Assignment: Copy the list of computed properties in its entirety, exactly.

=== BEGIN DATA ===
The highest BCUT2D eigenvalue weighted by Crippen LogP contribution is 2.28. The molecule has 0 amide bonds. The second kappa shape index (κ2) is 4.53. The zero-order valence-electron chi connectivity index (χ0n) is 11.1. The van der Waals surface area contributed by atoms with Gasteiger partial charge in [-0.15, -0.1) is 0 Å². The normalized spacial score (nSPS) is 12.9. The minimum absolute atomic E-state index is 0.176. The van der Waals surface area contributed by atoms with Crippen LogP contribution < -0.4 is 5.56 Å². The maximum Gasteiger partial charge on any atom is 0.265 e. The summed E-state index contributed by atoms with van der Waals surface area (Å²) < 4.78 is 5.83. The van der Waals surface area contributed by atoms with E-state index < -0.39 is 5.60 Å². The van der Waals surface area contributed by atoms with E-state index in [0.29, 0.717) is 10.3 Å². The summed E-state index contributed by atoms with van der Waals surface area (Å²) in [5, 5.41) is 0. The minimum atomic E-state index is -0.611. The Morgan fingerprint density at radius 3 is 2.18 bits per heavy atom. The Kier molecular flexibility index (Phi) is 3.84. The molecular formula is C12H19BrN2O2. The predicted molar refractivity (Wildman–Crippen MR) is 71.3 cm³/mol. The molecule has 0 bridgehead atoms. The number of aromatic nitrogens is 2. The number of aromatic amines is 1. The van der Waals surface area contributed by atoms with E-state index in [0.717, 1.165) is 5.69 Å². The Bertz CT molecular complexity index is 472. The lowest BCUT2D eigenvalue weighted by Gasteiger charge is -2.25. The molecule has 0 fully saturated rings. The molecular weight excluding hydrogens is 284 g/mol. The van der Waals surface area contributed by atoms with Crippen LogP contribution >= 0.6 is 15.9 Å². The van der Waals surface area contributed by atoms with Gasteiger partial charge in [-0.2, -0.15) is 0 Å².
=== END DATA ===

The highest BCUT2D eigenvalue weighted by Crippen LogP contribution is 2.28. The molecule has 0 amide bonds. The second kappa shape index (κ2) is 4.53. The zero-order valence-electron chi connectivity index (χ0n) is 11.1. The van der Waals surface area contributed by atoms with Gasteiger partial charge in [-0.15, -0.1) is 0 Å². The normalized spacial score (nSPS) is 12.9. The minimum absolute atomic E-state index is 0.176. The van der Waals surface area contributed by atoms with Crippen LogP contribution < -0.4 is 5.56 Å². The maximum Gasteiger partial charge on any atom is 0.265 e. The summed E-state index contributed by atoms with van der Waals surface area (Å²) < 4.78 is 5.83. The van der Waals surface area contributed by atoms with E-state index < -0.39 is 5.60 Å². The van der Waals surface area contributed by atoms with E-state index in [0.29, 0.717) is 10.3 Å². The summed E-state index contributed by atoms with van der Waals surface area (Å²) in [5, 5.41) is 0. The minimum atomic E-state index is -0.611. The Morgan fingerprint density at radius 3 is 2.18 bits per heavy atom. The Kier molecular flexibility index (Phi) is 3.84. The molecular formula is C12H19BrN2O2. The predicted molar refractivity (Wildman–Crippen MR) is 71.3 cm³/mol. The molecule has 0 bridgehead atoms. The number of aromatic nitrogens is 2. The number of aromatic amines is 1. The van der Waals surface area contributed by atoms with E-state index in [0.717, 1.165) is 5.69 Å². The Bertz CT molecular complexity index is 472. The lowest BCUT2D eigenvalue weighted by Gasteiger charge is -2.25. The molecule has 0 fully saturated rings. The molecular weight excluding hydrogens is 284 g/mol. The van der Waals surface area contributed by atoms with Crippen LogP contribution >= 0.6 is 15.9 Å². The van der Waals surface area contributed by atoms with Gasteiger partial charge in [-0.2, -0.15) is 0 Å².